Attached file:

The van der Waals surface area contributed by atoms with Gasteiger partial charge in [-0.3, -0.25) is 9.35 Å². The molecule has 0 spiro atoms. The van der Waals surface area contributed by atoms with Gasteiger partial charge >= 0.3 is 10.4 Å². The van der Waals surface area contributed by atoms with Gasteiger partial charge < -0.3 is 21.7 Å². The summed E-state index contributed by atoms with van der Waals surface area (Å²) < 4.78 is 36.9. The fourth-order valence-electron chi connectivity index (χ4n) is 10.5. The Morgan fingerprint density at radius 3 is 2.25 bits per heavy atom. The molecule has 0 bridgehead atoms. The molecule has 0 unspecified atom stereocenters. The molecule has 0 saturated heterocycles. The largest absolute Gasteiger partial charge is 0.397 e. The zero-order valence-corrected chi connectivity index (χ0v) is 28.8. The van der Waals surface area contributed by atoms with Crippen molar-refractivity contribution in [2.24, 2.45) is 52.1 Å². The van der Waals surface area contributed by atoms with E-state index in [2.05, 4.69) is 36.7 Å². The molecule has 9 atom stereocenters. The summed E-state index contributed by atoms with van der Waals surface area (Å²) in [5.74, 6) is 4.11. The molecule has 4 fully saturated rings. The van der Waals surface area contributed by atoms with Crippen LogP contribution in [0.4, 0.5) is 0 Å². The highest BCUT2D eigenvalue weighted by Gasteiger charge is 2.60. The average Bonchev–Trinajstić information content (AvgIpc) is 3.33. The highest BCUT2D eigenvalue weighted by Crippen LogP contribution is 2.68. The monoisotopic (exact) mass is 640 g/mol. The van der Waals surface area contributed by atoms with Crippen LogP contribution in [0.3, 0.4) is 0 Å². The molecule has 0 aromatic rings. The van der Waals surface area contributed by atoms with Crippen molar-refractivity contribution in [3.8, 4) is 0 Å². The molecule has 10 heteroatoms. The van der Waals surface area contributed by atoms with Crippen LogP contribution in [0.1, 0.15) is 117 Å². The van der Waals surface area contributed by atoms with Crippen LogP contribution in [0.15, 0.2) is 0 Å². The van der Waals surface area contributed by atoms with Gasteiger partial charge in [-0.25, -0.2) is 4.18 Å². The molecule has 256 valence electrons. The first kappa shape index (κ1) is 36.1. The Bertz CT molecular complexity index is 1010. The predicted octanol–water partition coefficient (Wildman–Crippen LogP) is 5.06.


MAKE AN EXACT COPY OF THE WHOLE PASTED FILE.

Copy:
The van der Waals surface area contributed by atoms with Gasteiger partial charge in [-0.3, -0.25) is 9.35 Å². The molecule has 0 spiro atoms. The van der Waals surface area contributed by atoms with Gasteiger partial charge >= 0.3 is 10.4 Å². The van der Waals surface area contributed by atoms with Gasteiger partial charge < -0.3 is 21.7 Å². The summed E-state index contributed by atoms with van der Waals surface area (Å²) < 4.78 is 36.9. The fourth-order valence-electron chi connectivity index (χ4n) is 10.5. The Morgan fingerprint density at radius 3 is 2.25 bits per heavy atom. The molecule has 0 bridgehead atoms. The molecule has 0 unspecified atom stereocenters. The molecule has 0 saturated heterocycles. The largest absolute Gasteiger partial charge is 0.397 e. The zero-order valence-corrected chi connectivity index (χ0v) is 28.8. The van der Waals surface area contributed by atoms with Crippen molar-refractivity contribution in [2.24, 2.45) is 52.1 Å². The van der Waals surface area contributed by atoms with E-state index in [2.05, 4.69) is 36.7 Å². The molecule has 9 atom stereocenters. The summed E-state index contributed by atoms with van der Waals surface area (Å²) in [5.74, 6) is 4.11. The molecule has 4 fully saturated rings. The van der Waals surface area contributed by atoms with Crippen LogP contribution in [0.4, 0.5) is 0 Å². The highest BCUT2D eigenvalue weighted by Gasteiger charge is 2.60. The average Bonchev–Trinajstić information content (AvgIpc) is 3.33. The highest BCUT2D eigenvalue weighted by Crippen LogP contribution is 2.68. The monoisotopic (exact) mass is 640 g/mol. The van der Waals surface area contributed by atoms with Crippen LogP contribution in [0.3, 0.4) is 0 Å². The molecule has 0 aromatic rings. The van der Waals surface area contributed by atoms with Crippen molar-refractivity contribution in [3.8, 4) is 0 Å². The molecule has 10 heteroatoms. The van der Waals surface area contributed by atoms with Crippen LogP contribution in [0.1, 0.15) is 117 Å². The van der Waals surface area contributed by atoms with Crippen LogP contribution in [0.15, 0.2) is 0 Å². The van der Waals surface area contributed by atoms with Gasteiger partial charge in [-0.25, -0.2) is 4.18 Å². The molecule has 256 valence electrons. The first kappa shape index (κ1) is 36.1. The Bertz CT molecular complexity index is 1010. The predicted octanol–water partition coefficient (Wildman–Crippen LogP) is 5.06.